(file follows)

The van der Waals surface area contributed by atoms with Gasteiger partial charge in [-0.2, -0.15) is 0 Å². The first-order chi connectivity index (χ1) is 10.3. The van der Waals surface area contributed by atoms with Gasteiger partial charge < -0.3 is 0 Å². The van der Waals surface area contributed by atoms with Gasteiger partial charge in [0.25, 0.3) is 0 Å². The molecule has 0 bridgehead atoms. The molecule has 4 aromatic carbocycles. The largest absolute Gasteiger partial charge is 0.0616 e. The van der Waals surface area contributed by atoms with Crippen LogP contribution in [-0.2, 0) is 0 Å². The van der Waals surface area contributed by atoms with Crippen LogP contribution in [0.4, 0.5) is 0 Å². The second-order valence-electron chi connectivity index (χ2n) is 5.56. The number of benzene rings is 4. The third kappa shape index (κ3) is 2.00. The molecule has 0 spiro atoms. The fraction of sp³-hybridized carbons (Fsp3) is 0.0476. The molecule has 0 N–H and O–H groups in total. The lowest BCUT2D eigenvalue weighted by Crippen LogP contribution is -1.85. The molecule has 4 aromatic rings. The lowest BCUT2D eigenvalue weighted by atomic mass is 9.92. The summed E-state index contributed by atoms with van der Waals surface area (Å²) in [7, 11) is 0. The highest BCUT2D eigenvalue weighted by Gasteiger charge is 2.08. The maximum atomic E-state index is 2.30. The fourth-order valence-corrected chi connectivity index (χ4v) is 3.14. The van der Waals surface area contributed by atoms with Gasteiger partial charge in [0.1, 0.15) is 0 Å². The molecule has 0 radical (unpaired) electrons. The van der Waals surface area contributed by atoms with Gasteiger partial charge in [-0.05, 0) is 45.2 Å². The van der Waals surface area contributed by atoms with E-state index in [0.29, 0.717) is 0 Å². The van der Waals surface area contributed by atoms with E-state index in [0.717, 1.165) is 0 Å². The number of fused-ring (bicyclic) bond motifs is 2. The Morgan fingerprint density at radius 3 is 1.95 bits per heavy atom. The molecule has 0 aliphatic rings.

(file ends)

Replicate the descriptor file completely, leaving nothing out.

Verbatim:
The van der Waals surface area contributed by atoms with Gasteiger partial charge in [-0.2, -0.15) is 0 Å². The first-order chi connectivity index (χ1) is 10.3. The van der Waals surface area contributed by atoms with Gasteiger partial charge < -0.3 is 0 Å². The van der Waals surface area contributed by atoms with Gasteiger partial charge in [0.25, 0.3) is 0 Å². The molecule has 0 bridgehead atoms. The molecule has 4 aromatic carbocycles. The largest absolute Gasteiger partial charge is 0.0616 e. The van der Waals surface area contributed by atoms with Crippen LogP contribution in [-0.2, 0) is 0 Å². The van der Waals surface area contributed by atoms with Crippen LogP contribution in [0.4, 0.5) is 0 Å². The second-order valence-electron chi connectivity index (χ2n) is 5.56. The number of benzene rings is 4. The third kappa shape index (κ3) is 2.00. The molecule has 0 spiro atoms. The fraction of sp³-hybridized carbons (Fsp3) is 0.0476. The molecule has 0 N–H and O–H groups in total. The lowest BCUT2D eigenvalue weighted by Crippen LogP contribution is -1.85. The molecule has 4 aromatic rings. The lowest BCUT2D eigenvalue weighted by atomic mass is 9.92. The summed E-state index contributed by atoms with van der Waals surface area (Å²) in [7, 11) is 0. The highest BCUT2D eigenvalue weighted by Gasteiger charge is 2.08. The maximum atomic E-state index is 2.30. The fourth-order valence-corrected chi connectivity index (χ4v) is 3.14. The van der Waals surface area contributed by atoms with Gasteiger partial charge in [0.1, 0.15) is 0 Å². The molecule has 0 radical (unpaired) electrons. The van der Waals surface area contributed by atoms with Gasteiger partial charge in [-0.05, 0) is 45.2 Å². The van der Waals surface area contributed by atoms with E-state index in [0.29, 0.717) is 0 Å². The van der Waals surface area contributed by atoms with E-state index in [0.717, 1.165) is 0 Å². The number of fused-ring (bicyclic) bond motifs is 2. The Morgan fingerprint density at radius 3 is 1.95 bits per heavy atom. The molecule has 0 aliphatic rings.